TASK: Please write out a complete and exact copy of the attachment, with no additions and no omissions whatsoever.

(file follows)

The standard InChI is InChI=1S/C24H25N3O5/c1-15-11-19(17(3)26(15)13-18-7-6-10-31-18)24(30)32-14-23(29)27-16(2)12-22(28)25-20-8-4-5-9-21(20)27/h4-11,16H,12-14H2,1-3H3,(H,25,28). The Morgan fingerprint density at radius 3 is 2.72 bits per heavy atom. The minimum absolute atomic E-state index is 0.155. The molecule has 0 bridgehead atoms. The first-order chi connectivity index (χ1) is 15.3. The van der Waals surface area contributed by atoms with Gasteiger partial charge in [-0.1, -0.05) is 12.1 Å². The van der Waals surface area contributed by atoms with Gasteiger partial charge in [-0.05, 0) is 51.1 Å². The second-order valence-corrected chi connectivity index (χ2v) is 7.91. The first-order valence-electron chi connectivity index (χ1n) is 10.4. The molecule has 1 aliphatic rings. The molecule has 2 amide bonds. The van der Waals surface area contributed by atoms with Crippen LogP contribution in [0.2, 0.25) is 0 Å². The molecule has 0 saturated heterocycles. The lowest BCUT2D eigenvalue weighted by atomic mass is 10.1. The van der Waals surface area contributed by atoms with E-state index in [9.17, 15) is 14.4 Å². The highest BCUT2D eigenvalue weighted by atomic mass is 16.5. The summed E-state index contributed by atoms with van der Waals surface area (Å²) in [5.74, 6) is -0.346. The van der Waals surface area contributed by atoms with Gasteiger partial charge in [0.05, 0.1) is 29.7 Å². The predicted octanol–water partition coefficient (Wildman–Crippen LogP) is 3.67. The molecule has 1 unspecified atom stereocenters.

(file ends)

The standard InChI is InChI=1S/C24H25N3O5/c1-15-11-19(17(3)26(15)13-18-7-6-10-31-18)24(30)32-14-23(29)27-16(2)12-22(28)25-20-8-4-5-9-21(20)27/h4-11,16H,12-14H2,1-3H3,(H,25,28). The Morgan fingerprint density at radius 3 is 2.72 bits per heavy atom. The minimum absolute atomic E-state index is 0.155. The molecule has 0 bridgehead atoms. The first-order chi connectivity index (χ1) is 15.3. The van der Waals surface area contributed by atoms with Gasteiger partial charge in [-0.1, -0.05) is 12.1 Å². The van der Waals surface area contributed by atoms with Gasteiger partial charge in [-0.05, 0) is 51.1 Å². The second-order valence-corrected chi connectivity index (χ2v) is 7.91. The first-order valence-electron chi connectivity index (χ1n) is 10.4. The molecule has 1 aliphatic rings. The molecule has 2 amide bonds. The van der Waals surface area contributed by atoms with Crippen LogP contribution in [0.2, 0.25) is 0 Å². The molecule has 0 saturated heterocycles. The lowest BCUT2D eigenvalue weighted by atomic mass is 10.1. The van der Waals surface area contributed by atoms with E-state index in [9.17, 15) is 14.4 Å². The highest BCUT2D eigenvalue weighted by atomic mass is 16.5. The summed E-state index contributed by atoms with van der Waals surface area (Å²) in [5.74, 6) is -0.346. The van der Waals surface area contributed by atoms with Gasteiger partial charge in [0.05, 0.1) is 29.7 Å². The predicted octanol–water partition coefficient (Wildman–Crippen LogP) is 3.67. The molecule has 1 unspecified atom stereocenters.